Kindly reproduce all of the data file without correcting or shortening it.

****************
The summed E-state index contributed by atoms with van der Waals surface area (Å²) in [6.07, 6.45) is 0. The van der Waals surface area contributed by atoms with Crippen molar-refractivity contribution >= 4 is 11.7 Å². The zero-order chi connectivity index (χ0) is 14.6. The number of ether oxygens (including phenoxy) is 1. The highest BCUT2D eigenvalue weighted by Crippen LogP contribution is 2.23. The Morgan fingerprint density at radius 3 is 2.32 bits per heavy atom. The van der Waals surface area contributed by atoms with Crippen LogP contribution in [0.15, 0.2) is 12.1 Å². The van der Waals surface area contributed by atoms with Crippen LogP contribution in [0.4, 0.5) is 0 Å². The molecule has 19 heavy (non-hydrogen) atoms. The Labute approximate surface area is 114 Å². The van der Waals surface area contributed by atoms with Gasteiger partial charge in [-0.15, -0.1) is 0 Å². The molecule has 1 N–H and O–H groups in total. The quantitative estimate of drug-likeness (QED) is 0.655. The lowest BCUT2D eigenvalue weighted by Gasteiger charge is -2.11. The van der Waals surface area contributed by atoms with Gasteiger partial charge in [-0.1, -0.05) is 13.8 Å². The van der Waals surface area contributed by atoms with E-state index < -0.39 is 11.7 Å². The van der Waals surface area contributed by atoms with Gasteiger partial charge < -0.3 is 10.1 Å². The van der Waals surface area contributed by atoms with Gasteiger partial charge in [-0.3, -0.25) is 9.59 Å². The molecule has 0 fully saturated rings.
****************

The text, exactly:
The summed E-state index contributed by atoms with van der Waals surface area (Å²) in [6.07, 6.45) is 0. The van der Waals surface area contributed by atoms with Crippen molar-refractivity contribution >= 4 is 11.7 Å². The zero-order chi connectivity index (χ0) is 14.6. The number of ether oxygens (including phenoxy) is 1. The highest BCUT2D eigenvalue weighted by Crippen LogP contribution is 2.23. The Morgan fingerprint density at radius 3 is 2.32 bits per heavy atom. The van der Waals surface area contributed by atoms with Crippen LogP contribution in [0.15, 0.2) is 12.1 Å². The van der Waals surface area contributed by atoms with Crippen LogP contribution in [0.4, 0.5) is 0 Å². The molecule has 19 heavy (non-hydrogen) atoms. The Labute approximate surface area is 114 Å². The van der Waals surface area contributed by atoms with Gasteiger partial charge in [-0.15, -0.1) is 0 Å². The molecule has 1 N–H and O–H groups in total. The quantitative estimate of drug-likeness (QED) is 0.655. The lowest BCUT2D eigenvalue weighted by Gasteiger charge is -2.11. The van der Waals surface area contributed by atoms with Gasteiger partial charge in [-0.1, -0.05) is 13.8 Å². The van der Waals surface area contributed by atoms with E-state index < -0.39 is 11.7 Å². The van der Waals surface area contributed by atoms with Gasteiger partial charge < -0.3 is 10.1 Å². The van der Waals surface area contributed by atoms with Gasteiger partial charge in [-0.3, -0.25) is 9.59 Å². The molecule has 0 fully saturated rings.